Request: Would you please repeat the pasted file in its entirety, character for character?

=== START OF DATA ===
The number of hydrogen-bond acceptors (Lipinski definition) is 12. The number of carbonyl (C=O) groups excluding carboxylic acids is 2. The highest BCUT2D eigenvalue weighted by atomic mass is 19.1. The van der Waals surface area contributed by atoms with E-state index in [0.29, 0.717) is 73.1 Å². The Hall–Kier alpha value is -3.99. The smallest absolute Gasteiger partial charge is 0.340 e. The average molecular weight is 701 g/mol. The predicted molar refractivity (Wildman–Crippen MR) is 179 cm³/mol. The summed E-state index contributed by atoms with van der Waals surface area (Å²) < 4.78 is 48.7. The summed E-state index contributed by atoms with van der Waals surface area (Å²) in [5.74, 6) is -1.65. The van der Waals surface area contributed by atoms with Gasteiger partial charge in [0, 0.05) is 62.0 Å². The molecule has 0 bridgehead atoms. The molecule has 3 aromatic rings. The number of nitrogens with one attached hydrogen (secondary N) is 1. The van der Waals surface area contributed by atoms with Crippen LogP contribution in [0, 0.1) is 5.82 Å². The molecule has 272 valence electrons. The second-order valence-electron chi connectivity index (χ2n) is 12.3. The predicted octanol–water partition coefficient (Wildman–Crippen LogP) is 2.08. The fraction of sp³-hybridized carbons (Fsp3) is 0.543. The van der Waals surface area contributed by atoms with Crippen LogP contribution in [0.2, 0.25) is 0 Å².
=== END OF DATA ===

The number of hydrogen-bond acceptors (Lipinski definition) is 12. The number of carbonyl (C=O) groups excluding carboxylic acids is 2. The highest BCUT2D eigenvalue weighted by atomic mass is 19.1. The van der Waals surface area contributed by atoms with E-state index in [0.29, 0.717) is 73.1 Å². The Hall–Kier alpha value is -3.99. The smallest absolute Gasteiger partial charge is 0.340 e. The average molecular weight is 701 g/mol. The predicted molar refractivity (Wildman–Crippen MR) is 179 cm³/mol. The summed E-state index contributed by atoms with van der Waals surface area (Å²) < 4.78 is 48.7. The summed E-state index contributed by atoms with van der Waals surface area (Å²) in [5.74, 6) is -1.65. The van der Waals surface area contributed by atoms with Gasteiger partial charge in [0, 0.05) is 62.0 Å². The molecule has 0 bridgehead atoms. The molecule has 3 aromatic rings. The number of nitrogens with one attached hydrogen (secondary N) is 1. The van der Waals surface area contributed by atoms with Crippen LogP contribution in [0, 0.1) is 5.82 Å². The molecule has 272 valence electrons. The second-order valence-electron chi connectivity index (χ2n) is 12.3. The predicted octanol–water partition coefficient (Wildman–Crippen LogP) is 2.08. The fraction of sp³-hybridized carbons (Fsp3) is 0.543. The van der Waals surface area contributed by atoms with Crippen LogP contribution in [0.2, 0.25) is 0 Å².